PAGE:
And yet, even from its advertising, Aquaman felt different. It was bright and colorful and actually fun-looking for a change. James Wan appeared to have had an unconscionable amount of creative control for a big-budget studio project like this and it showed through in every frame of its trailers. Jason Momoa didn’t look like some beefed-up jock that got lost in a play rehearsal on his way to football practice, but an actual, tangible presence in his own film. I short, it looked like, if not a good movie, than at least a watchable one: same as any number of similar blockbusters that I’ve enjoyed over the course of 2018. And coupled with the similarly fun-looking Shazam! (2019), it looked like DC actually managed to right its sinking ship without the need for a reboot at all.
What’s more, however, is that early word of mouth is actually fairly positive for this movie, all things considered. It’s currently sporting a 69% fresh rating on RottenTomatoes, which indicates that, while not every critic loved it, a broad consensus of them at least liked it. Its critical consensus reflects this, posting that “Aquaman swims with its entertainingly ludicrous tide, offering up CGI superhero spectacle that delivers energetic action with an emphasis on good old-fashioned fun.” In fact, many critics favorably compare the movie to Thor (2011) in the exact same way that Wonder Woman (2017) reviews favorably compared that movie to Captain America: The First Avenger (2011): a narratively solid origin story that is both fun and fascinating to watch unfold on screen, warts and all.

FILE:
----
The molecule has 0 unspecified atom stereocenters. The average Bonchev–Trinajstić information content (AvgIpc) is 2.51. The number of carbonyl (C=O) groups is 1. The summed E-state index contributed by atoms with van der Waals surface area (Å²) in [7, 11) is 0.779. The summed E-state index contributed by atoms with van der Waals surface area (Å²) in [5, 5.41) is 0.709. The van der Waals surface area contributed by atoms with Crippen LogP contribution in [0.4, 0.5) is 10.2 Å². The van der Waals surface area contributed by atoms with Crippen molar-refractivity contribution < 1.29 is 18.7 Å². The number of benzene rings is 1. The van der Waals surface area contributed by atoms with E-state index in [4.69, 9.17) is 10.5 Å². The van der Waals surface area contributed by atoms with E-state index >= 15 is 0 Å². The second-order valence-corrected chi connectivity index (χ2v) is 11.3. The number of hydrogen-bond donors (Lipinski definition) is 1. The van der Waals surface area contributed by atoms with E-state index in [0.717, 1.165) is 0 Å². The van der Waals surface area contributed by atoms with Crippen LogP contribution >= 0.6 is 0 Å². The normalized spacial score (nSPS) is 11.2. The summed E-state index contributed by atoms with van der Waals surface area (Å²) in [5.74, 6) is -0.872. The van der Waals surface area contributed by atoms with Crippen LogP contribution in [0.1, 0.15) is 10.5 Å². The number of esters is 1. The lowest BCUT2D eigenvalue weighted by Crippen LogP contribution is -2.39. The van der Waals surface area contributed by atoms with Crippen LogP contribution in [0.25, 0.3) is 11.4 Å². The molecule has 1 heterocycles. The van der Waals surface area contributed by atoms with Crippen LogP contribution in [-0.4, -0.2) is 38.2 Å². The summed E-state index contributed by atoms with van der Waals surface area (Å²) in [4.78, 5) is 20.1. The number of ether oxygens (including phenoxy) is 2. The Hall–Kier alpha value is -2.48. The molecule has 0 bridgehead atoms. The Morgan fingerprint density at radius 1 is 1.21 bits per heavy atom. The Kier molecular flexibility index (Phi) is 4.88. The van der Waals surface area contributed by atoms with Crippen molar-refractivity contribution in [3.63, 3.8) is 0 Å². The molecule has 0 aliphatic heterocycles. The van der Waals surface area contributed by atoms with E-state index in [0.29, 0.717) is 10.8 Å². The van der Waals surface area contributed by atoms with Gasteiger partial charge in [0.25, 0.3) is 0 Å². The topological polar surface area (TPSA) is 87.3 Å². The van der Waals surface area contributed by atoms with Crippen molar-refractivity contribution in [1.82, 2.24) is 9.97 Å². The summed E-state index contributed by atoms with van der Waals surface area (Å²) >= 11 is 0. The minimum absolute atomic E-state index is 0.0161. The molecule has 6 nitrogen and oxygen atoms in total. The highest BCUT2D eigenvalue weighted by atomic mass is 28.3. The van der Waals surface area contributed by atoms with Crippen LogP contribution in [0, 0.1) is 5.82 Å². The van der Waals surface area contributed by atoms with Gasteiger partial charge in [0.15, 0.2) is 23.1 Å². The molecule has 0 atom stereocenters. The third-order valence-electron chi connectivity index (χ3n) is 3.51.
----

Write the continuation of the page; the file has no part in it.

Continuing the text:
That being said, however, is that it looks like that’s all we’re actually in for: a good time on par with Marvel’s Phase 1 of movies. Individual reviews, though often quite positive, are usually more middling than its fresh-rating would otherwise suggest. Going off of the adage of “aim small, miss small,” Aquaman appears to be a movie of little ambitions that ultimately pay out only as much as it put into its production in the first place. So while the film might evoke the Thor franchise, it is likely only in the sense of the foundational first film and not the next-level sequel Thor: Ragnarok (2017).
I keenly look forward to seeing the new film in action, but I still have my doubts. Even if it is on par with the early Marvel movies, I will be exuberantly happy with that. After all, all anybody wants out of these movies is to finally watch good DC films again. Hopefully this joyous initial response isn’t just due to low expectations, however. Hopefully the movie will stand tall on its own terms. And, really, that’s probably the best that we can hope for from a DC movie at this point.